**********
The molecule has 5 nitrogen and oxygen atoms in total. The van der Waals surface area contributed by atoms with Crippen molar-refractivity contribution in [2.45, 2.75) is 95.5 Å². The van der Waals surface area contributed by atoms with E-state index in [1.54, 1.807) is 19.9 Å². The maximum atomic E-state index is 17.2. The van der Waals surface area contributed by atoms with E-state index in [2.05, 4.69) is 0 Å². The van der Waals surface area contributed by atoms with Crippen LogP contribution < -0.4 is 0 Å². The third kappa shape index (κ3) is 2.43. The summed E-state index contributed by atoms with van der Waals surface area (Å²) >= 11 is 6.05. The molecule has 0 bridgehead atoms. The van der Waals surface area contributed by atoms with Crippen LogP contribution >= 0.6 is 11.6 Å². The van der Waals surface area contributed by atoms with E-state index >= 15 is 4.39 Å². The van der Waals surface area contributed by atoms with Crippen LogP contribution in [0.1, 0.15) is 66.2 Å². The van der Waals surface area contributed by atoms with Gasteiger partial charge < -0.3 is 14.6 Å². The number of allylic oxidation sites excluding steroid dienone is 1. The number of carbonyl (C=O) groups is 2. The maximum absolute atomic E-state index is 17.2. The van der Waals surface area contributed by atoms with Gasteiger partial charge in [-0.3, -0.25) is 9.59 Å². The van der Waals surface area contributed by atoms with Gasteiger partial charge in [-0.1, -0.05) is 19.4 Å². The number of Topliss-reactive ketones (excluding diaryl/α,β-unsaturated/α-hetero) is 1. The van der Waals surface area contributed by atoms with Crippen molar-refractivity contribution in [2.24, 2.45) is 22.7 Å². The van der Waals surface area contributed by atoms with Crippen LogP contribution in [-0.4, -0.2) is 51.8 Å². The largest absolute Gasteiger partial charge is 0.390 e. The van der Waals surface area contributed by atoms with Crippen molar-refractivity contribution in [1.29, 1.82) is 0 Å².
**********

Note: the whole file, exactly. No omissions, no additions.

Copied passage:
The molecule has 5 nitrogen and oxygen atoms in total. The van der Waals surface area contributed by atoms with Crippen molar-refractivity contribution in [2.45, 2.75) is 95.5 Å². The van der Waals surface area contributed by atoms with E-state index in [1.54, 1.807) is 19.9 Å². The maximum atomic E-state index is 17.2. The van der Waals surface area contributed by atoms with E-state index in [2.05, 4.69) is 0 Å². The van der Waals surface area contributed by atoms with Crippen LogP contribution < -0.4 is 0 Å². The third kappa shape index (κ3) is 2.43. The summed E-state index contributed by atoms with van der Waals surface area (Å²) >= 11 is 6.05. The molecule has 0 bridgehead atoms. The van der Waals surface area contributed by atoms with Crippen LogP contribution >= 0.6 is 11.6 Å². The van der Waals surface area contributed by atoms with E-state index >= 15 is 4.39 Å². The van der Waals surface area contributed by atoms with Crippen LogP contribution in [0.1, 0.15) is 66.2 Å². The van der Waals surface area contributed by atoms with Gasteiger partial charge < -0.3 is 14.6 Å². The number of allylic oxidation sites excluding steroid dienone is 1. The number of carbonyl (C=O) groups is 2. The maximum absolute atomic E-state index is 17.2. The van der Waals surface area contributed by atoms with Gasteiger partial charge in [-0.3, -0.25) is 9.59 Å². The van der Waals surface area contributed by atoms with Gasteiger partial charge in [-0.1, -0.05) is 19.4 Å². The number of Topliss-reactive ketones (excluding diaryl/α,β-unsaturated/α-hetero) is 1. The van der Waals surface area contributed by atoms with Crippen molar-refractivity contribution in [2.24, 2.45) is 22.7 Å². The van der Waals surface area contributed by atoms with Crippen LogP contribution in [-0.4, -0.2) is 51.8 Å². The largest absolute Gasteiger partial charge is 0.390 e. The van der Waals surface area contributed by atoms with Crippen molar-refractivity contribution in [1.29, 1.82) is 0 Å².